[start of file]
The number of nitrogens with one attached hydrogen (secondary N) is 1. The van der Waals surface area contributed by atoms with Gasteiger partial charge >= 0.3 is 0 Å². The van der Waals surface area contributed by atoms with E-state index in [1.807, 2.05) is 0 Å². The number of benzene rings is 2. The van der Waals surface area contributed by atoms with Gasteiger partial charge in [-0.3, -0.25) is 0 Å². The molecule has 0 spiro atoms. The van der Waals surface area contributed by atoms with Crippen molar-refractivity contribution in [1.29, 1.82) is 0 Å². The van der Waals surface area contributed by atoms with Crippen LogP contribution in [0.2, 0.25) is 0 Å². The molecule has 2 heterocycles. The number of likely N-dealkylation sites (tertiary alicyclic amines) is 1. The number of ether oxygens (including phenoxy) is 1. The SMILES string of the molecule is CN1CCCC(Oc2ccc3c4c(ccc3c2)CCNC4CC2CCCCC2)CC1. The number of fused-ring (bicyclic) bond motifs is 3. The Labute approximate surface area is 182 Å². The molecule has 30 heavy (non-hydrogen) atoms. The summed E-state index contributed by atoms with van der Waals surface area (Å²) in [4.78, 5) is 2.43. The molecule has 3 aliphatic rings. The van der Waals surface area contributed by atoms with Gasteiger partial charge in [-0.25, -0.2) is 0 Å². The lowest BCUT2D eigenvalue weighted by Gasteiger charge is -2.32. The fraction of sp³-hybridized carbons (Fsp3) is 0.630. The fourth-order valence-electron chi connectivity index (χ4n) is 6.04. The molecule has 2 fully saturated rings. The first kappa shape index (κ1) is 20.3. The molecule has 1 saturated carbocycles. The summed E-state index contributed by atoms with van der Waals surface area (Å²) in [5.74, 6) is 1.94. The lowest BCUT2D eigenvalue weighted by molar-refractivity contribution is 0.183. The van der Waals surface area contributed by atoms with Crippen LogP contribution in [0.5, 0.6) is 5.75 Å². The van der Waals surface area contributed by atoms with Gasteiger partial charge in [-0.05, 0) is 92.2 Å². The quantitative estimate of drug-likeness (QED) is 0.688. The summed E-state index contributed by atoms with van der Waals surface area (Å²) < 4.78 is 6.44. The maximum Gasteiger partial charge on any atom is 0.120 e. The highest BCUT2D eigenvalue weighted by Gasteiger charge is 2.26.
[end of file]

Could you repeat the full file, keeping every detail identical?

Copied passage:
The number of nitrogens with one attached hydrogen (secondary N) is 1. The van der Waals surface area contributed by atoms with Gasteiger partial charge >= 0.3 is 0 Å². The van der Waals surface area contributed by atoms with E-state index in [1.807, 2.05) is 0 Å². The number of benzene rings is 2. The van der Waals surface area contributed by atoms with Gasteiger partial charge in [-0.3, -0.25) is 0 Å². The molecule has 0 spiro atoms. The van der Waals surface area contributed by atoms with Crippen molar-refractivity contribution in [1.29, 1.82) is 0 Å². The van der Waals surface area contributed by atoms with Crippen LogP contribution in [0.2, 0.25) is 0 Å². The molecule has 2 heterocycles. The number of likely N-dealkylation sites (tertiary alicyclic amines) is 1. The number of ether oxygens (including phenoxy) is 1. The SMILES string of the molecule is CN1CCCC(Oc2ccc3c4c(ccc3c2)CCNC4CC2CCCCC2)CC1. The number of fused-ring (bicyclic) bond motifs is 3. The Labute approximate surface area is 182 Å². The molecule has 30 heavy (non-hydrogen) atoms. The summed E-state index contributed by atoms with van der Waals surface area (Å²) in [4.78, 5) is 2.43. The molecule has 3 aliphatic rings. The van der Waals surface area contributed by atoms with Gasteiger partial charge in [-0.25, -0.2) is 0 Å². The lowest BCUT2D eigenvalue weighted by Gasteiger charge is -2.32. The fraction of sp³-hybridized carbons (Fsp3) is 0.630. The fourth-order valence-electron chi connectivity index (χ4n) is 6.04. The molecule has 2 fully saturated rings. The first kappa shape index (κ1) is 20.3. The molecule has 1 saturated carbocycles. The summed E-state index contributed by atoms with van der Waals surface area (Å²) in [5.74, 6) is 1.94. The lowest BCUT2D eigenvalue weighted by molar-refractivity contribution is 0.183. The van der Waals surface area contributed by atoms with Crippen LogP contribution in [0.5, 0.6) is 5.75 Å². The van der Waals surface area contributed by atoms with Gasteiger partial charge in [-0.05, 0) is 92.2 Å². The quantitative estimate of drug-likeness (QED) is 0.688. The summed E-state index contributed by atoms with van der Waals surface area (Å²) < 4.78 is 6.44. The maximum Gasteiger partial charge on any atom is 0.120 e. The highest BCUT2D eigenvalue weighted by Gasteiger charge is 2.26.